Conservative firm challenges DPI’s authority again
MADISON — A conservative law firm asked the state Supreme Court again Monday to strip state schools Superintendent Tony Evers of his policy-writing powers, a move that could weaken him as he enters the 2018 campaign season against Gov. Scott Walker.
The Wisconsin Institute for Law and Liberty (WILL) filed a lawsuit directly with the Supreme Court. The lawsuit argues the Department of Public Instruction has been writing administrative rules without permission from the Department of Administration and the governor as required by the REINS Act.
Republicans passed the act this summer. It requires state agencies to submit rule proposals to DOA and the governor before drafting anything. Rules are the legal language that enacts statutes and agency policy. Requiring permission from DOA and the governor before agencies can start writing them essentially gives the governor oversight of every major move the agency makes.
Republicans have been trying for decades to strip the schools superintendent of his rule-making authority. The Supreme Court ruled 4-3 last year that the superintendent has the constitutional authority to act independently. WILL wrote a brief in that case arguing the superintendent is subject to the Legislature and governor’s oversight but fell short.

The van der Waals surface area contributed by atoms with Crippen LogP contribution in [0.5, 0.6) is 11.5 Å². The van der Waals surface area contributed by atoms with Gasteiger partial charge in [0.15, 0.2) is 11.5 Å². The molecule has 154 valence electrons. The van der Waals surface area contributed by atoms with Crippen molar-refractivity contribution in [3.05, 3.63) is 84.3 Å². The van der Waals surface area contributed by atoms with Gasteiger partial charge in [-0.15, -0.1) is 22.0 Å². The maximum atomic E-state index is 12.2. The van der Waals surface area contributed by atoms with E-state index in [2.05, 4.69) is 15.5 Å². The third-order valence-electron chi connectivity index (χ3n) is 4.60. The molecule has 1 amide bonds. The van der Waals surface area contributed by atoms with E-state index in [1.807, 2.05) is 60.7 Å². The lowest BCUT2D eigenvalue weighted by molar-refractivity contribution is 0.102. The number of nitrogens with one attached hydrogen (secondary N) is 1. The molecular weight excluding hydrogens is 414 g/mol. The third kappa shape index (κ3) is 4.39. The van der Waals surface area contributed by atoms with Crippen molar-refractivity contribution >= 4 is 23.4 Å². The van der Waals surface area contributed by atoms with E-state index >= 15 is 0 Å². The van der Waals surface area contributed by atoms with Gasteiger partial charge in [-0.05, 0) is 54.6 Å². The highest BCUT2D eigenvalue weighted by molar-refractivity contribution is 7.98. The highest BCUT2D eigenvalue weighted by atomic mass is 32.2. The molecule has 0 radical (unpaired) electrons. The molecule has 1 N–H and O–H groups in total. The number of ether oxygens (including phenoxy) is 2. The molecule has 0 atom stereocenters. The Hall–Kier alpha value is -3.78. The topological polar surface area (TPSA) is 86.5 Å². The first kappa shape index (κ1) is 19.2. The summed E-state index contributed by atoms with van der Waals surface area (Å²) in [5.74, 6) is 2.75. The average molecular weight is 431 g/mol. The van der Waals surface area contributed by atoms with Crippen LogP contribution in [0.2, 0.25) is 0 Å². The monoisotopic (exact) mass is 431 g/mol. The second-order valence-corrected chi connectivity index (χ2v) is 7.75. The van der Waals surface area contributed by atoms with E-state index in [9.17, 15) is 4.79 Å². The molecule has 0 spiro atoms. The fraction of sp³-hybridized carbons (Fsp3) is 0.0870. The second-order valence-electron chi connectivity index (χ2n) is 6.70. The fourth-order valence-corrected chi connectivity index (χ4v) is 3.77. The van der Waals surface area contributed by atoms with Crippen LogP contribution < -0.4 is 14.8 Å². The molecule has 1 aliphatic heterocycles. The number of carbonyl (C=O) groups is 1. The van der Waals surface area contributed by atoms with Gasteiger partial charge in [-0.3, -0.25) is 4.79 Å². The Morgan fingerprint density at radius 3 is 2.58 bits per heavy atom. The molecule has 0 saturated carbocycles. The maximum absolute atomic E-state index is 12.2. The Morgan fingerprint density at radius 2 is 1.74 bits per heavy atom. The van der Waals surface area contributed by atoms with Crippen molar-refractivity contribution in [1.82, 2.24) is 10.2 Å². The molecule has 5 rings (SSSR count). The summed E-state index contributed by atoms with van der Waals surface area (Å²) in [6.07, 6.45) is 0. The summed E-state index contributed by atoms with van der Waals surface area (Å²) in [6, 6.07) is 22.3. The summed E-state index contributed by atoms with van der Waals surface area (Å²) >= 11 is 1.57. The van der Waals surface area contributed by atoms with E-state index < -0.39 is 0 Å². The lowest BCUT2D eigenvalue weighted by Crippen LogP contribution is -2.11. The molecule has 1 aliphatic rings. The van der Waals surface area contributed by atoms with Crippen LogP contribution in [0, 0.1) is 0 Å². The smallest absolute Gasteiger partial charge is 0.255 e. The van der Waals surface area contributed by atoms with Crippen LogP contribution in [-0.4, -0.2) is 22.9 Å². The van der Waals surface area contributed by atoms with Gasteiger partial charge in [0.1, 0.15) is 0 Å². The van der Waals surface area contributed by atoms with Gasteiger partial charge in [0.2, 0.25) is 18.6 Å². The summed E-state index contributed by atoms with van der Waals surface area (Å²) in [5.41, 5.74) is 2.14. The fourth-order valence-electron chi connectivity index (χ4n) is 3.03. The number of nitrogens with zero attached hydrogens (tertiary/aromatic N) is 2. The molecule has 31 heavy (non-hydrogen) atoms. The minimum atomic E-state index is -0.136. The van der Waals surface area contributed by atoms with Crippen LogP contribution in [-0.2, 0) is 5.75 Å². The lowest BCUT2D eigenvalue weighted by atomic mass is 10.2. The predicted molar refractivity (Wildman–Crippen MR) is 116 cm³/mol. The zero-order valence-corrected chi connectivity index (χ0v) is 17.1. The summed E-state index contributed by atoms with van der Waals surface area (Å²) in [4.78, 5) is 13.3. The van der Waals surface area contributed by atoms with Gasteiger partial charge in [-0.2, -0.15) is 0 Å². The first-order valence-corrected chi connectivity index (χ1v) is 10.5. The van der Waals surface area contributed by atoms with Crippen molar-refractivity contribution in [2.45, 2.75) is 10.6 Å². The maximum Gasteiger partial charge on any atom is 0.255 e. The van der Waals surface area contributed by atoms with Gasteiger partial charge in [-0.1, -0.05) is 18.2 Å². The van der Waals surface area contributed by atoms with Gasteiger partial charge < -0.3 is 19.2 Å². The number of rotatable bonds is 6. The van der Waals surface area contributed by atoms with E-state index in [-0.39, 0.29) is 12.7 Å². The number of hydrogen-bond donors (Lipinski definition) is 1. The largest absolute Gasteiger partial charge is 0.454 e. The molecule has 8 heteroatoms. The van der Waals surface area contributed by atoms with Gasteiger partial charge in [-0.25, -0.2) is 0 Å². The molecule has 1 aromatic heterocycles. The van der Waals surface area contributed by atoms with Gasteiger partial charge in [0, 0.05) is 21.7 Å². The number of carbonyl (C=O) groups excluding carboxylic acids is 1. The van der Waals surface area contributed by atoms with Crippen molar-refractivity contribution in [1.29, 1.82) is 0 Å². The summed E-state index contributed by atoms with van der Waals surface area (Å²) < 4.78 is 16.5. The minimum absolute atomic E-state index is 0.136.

The lawsuit asks the high court to re-examine that ruling in light of the REINS Act. The justices aren’t obligated to take the case, but things look favorable for WILL if they do.
The firm wouldn’t have to spend time and money litigating the case in the lower courts. Conservatives control the high court and one of the justices who ruled for the superintendent last year, David Prosser, has retired. Walker appointed Dan Kelly, who has served on WILL’s litigation advisory board, to take Prosser’s place.
Asked during a conference call whether Kelly’s presence on the court factored into the decision to file the lawsuit, WILL President and General Counsel Rick Esenberg said he’s given up on predicting justices’ rulings. He said the court’s decision last year was so fractured that it has bred confusion. Even if the ruling had been clear it didn’t address the new requirement for agencies to obtain DOA permission, he said.
“We would still bring this case even if the justices were the same,” Esenberg said. “(The decision) produced a result but it didn’t really produce a rule of law. What we’re asking is the court try again and see if they can reach a majority opinion.”
The new lawsuit comes as Evers is launching a campaign for governor against Walker. The superintendent’s position is technically nonpartisan but Evers is running as a Democrat. If WILL prevails, he wouldn’t be able to launch any education initiatives without DOA and Walker’s say-so, making him appear weak on the campaign trail.
DPI spokesman Tom McCarthy didn’t immediately reply to an email seeking comment.